Older drinkers were also most likely to drink at increased or higher risk of harm; that is, over 14 units of alcohol in the last week – Split by age, both men and women 55–64 years of age were most likely to do so in 2017 (36% and 20% respectively). This statistic is set against a backdrop of a falling proportion of increased or higher risk drinkers between 2011 and 2017. 55–64 year-olds were also most likely to drink in the last week (72% and 63% respectively), and those aged 50–74 years of age spent the most on alcohol in England, with 65–74 year-olds splashing out £10.60 per week in 2017, £1.90 above the national average weekly spend of £8.70. In terms of affordability, Stats on Alcohol England found that beverages are becoming ever more affordable – in 2018 alcoholic drinks were 64% more affordable than they were in 1987.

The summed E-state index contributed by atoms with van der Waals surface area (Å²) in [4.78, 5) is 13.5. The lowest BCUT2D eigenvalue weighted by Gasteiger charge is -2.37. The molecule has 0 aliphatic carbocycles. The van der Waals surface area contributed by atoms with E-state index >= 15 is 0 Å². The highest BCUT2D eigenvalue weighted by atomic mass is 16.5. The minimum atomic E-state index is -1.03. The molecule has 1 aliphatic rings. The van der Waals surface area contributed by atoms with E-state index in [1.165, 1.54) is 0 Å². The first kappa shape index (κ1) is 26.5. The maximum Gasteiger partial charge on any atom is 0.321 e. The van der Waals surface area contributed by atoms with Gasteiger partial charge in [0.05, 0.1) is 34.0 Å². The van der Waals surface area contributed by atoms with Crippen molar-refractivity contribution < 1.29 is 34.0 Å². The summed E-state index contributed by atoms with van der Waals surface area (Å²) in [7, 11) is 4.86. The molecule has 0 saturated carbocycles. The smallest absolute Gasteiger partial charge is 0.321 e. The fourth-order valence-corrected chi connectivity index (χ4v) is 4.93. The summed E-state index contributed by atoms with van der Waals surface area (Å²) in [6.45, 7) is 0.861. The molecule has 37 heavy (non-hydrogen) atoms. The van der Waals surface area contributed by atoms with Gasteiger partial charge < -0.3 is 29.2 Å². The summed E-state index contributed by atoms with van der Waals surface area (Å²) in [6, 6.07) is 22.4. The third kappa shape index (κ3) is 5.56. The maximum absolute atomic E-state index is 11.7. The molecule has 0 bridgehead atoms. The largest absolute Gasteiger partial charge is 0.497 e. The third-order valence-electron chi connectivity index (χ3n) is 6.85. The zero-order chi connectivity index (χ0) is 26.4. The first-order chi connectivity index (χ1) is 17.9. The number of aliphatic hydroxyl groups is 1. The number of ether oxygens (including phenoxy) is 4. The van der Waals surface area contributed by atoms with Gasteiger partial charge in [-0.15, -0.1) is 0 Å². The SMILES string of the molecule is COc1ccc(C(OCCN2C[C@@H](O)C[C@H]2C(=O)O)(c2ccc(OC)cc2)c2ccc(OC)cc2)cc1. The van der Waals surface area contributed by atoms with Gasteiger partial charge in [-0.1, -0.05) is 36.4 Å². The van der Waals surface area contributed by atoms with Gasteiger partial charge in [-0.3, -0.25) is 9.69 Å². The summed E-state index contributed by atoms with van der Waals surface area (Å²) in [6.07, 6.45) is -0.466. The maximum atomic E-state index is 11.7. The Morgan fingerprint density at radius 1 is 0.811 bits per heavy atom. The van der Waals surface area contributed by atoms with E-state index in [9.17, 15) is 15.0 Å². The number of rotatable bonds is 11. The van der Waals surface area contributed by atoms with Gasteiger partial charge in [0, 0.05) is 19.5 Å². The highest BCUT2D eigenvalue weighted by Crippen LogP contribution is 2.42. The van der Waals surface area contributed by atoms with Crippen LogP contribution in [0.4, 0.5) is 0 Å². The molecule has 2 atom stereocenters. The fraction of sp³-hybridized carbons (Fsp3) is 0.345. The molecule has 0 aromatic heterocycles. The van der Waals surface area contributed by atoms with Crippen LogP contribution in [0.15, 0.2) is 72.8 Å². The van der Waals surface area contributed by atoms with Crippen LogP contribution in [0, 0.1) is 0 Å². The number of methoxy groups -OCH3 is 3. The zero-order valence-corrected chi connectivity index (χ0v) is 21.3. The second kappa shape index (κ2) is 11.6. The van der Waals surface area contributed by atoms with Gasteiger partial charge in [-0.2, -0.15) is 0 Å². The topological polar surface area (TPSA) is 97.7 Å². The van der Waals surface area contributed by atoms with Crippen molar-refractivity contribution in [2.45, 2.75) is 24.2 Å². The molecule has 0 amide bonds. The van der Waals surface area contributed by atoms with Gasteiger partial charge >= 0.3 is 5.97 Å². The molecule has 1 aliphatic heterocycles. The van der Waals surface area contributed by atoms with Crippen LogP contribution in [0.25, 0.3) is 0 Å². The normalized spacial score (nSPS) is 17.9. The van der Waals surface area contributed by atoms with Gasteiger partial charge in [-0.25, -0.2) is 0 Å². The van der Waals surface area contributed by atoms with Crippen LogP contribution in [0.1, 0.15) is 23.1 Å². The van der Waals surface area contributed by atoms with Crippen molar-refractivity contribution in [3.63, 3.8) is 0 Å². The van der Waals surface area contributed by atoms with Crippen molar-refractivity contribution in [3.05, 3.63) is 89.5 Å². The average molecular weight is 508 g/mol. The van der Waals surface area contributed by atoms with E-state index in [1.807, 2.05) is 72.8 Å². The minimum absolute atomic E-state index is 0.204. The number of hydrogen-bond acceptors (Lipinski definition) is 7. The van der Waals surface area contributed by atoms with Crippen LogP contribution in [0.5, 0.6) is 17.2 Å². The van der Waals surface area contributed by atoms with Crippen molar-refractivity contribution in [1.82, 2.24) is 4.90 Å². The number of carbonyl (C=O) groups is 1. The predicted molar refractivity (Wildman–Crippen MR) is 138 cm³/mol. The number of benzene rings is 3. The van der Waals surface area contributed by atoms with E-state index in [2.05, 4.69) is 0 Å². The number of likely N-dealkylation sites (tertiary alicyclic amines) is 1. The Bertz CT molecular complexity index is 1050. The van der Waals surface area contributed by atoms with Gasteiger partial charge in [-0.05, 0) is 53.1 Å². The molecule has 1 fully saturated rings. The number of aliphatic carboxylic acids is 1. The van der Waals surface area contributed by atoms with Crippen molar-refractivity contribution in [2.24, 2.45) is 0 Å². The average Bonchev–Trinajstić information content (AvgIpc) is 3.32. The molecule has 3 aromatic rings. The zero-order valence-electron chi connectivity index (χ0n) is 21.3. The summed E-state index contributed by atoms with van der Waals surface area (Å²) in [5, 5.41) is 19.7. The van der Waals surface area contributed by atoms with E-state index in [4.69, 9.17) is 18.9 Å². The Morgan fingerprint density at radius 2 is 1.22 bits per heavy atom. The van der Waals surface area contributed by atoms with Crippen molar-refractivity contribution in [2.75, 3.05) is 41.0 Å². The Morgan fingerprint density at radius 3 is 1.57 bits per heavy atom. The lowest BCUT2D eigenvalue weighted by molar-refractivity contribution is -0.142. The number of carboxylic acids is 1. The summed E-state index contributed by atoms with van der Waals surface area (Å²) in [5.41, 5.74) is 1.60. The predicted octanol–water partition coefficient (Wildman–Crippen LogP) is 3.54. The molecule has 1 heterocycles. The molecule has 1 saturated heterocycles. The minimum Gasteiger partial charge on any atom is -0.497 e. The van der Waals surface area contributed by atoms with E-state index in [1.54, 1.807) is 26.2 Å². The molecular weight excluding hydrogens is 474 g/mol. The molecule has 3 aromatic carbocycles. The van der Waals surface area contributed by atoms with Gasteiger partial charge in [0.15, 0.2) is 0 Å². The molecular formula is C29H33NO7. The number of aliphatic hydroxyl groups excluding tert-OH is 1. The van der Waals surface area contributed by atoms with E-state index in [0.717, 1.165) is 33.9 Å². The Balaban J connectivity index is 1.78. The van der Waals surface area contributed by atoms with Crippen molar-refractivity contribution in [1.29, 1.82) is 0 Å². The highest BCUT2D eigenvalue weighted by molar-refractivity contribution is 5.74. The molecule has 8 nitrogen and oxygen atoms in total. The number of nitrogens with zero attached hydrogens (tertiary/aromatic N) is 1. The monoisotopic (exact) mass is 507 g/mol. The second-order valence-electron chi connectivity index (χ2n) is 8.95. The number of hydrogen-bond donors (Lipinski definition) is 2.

There was a typically positive correlation between alcohol-specific death rates and areas of deprivation for both sexes – the more deprived an area, the higher the (alcohol-related) mortality rate.
Yet, the proportion of adults usually drinking at increased or higher risk of harm was highest in higher income households – this suggests that higher levels of alcohol harm in poorer households is down to several factors, not consumption levels alone.
Commenting on the figures, chair of the Alcohol Health Alliance, Professor Sir Ian Gilmore said:
‘These figures send a strong message to the Government that an evidence-based approach to tackling alcohol harm is long overdue if they are truly committed to tackling health inequalities.’